The program method of the present invention may also be employed in an erase operation of non-volatile transistors in a device such as a memory or programmable logic device. The program method provides a “bit-by-bit” granularity that is not available in devices that are typically bulk-erased. That is, the program method of the invention can operate on single bits in the device, where erase operations are performed on a block or device-wide basis. Implementing an erase operation with bit-by-bit granularity would require significant additional circuitry and increase the erase time for the device. Instead of providing a “bit-by-bit” erase operation, the program method of the present invention may be employed in an erase method to achieve a tighter distribution of erased bits.
An example of an erase method 200 employing a smart programming method 100 is shown in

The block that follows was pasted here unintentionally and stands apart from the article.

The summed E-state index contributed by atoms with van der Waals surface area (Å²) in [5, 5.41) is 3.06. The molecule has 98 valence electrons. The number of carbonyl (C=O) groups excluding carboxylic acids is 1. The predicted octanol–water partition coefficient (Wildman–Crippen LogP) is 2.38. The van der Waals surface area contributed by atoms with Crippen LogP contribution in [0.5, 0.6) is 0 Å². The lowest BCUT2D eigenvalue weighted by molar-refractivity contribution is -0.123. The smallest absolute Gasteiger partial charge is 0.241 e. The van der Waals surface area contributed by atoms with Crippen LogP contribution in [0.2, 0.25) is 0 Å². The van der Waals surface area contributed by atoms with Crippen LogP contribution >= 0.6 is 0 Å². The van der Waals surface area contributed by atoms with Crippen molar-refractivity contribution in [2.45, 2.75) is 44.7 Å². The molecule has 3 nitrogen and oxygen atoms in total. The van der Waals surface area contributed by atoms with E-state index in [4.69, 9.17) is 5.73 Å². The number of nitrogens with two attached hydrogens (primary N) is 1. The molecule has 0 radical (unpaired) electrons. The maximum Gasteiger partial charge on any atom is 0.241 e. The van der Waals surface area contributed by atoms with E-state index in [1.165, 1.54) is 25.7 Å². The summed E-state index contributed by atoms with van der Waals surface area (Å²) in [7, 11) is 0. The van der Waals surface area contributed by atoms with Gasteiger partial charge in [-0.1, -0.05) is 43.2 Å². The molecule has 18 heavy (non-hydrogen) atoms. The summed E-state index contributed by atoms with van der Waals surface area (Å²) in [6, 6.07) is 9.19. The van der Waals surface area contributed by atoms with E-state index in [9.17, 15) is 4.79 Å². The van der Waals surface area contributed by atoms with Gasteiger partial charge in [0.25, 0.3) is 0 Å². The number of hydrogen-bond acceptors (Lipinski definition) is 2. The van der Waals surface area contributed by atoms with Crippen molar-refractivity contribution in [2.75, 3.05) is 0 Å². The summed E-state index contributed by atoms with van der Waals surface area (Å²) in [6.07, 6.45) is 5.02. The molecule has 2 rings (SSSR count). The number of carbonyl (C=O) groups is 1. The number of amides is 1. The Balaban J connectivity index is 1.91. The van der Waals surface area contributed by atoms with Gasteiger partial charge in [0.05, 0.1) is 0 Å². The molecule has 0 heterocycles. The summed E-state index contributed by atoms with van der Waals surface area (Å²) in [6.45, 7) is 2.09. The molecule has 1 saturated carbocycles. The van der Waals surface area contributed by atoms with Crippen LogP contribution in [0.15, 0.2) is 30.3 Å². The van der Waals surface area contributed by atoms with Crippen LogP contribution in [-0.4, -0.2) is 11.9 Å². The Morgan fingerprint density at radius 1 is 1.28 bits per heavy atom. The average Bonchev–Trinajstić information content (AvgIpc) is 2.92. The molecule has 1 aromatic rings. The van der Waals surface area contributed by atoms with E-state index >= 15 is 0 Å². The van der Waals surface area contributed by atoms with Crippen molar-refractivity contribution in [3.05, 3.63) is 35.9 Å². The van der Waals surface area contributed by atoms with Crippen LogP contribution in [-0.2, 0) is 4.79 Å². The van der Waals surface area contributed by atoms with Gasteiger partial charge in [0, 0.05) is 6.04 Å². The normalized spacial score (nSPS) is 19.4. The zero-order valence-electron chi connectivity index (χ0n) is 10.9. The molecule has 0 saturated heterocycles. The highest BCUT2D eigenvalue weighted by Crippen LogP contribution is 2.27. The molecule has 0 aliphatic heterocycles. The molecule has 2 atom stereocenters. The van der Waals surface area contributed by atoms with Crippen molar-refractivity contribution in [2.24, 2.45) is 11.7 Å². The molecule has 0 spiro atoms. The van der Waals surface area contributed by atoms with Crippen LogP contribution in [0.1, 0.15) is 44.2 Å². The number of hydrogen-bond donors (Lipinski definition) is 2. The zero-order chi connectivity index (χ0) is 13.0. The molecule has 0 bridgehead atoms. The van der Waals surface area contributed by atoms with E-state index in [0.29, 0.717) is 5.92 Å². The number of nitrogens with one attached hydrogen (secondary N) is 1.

In step 204, a “weak” erase is performed on all cells. Similar to the weak program, a weak erase uses voltages, for example, of 50%-80% of the normal erase voltages to move the cells toward an erased state. Following the weak erase step 204, a smart program operation 100 a is performed in order to bring the fast bits (tail bits on the “over-erased” side of the distribution) closer to the center of the distribution.
The smart program operation 100 a may be performed largely as described and shown in
Another potential difference between the method 100 as illustrated in
The information determined in step 108 is may then be used in step 110 to determine which of the cells are most erased. These are the cells most in danger of being over-erased at the conclusion of the erase procedure. In step 110, it is determined if any of the cells have an erased state that is more erased than a predetermined erase threshold. Send program pulses only to the “most erased” of the cells, and to stop sending the program pulses when the erased level of the cell is below a predetermined threshold.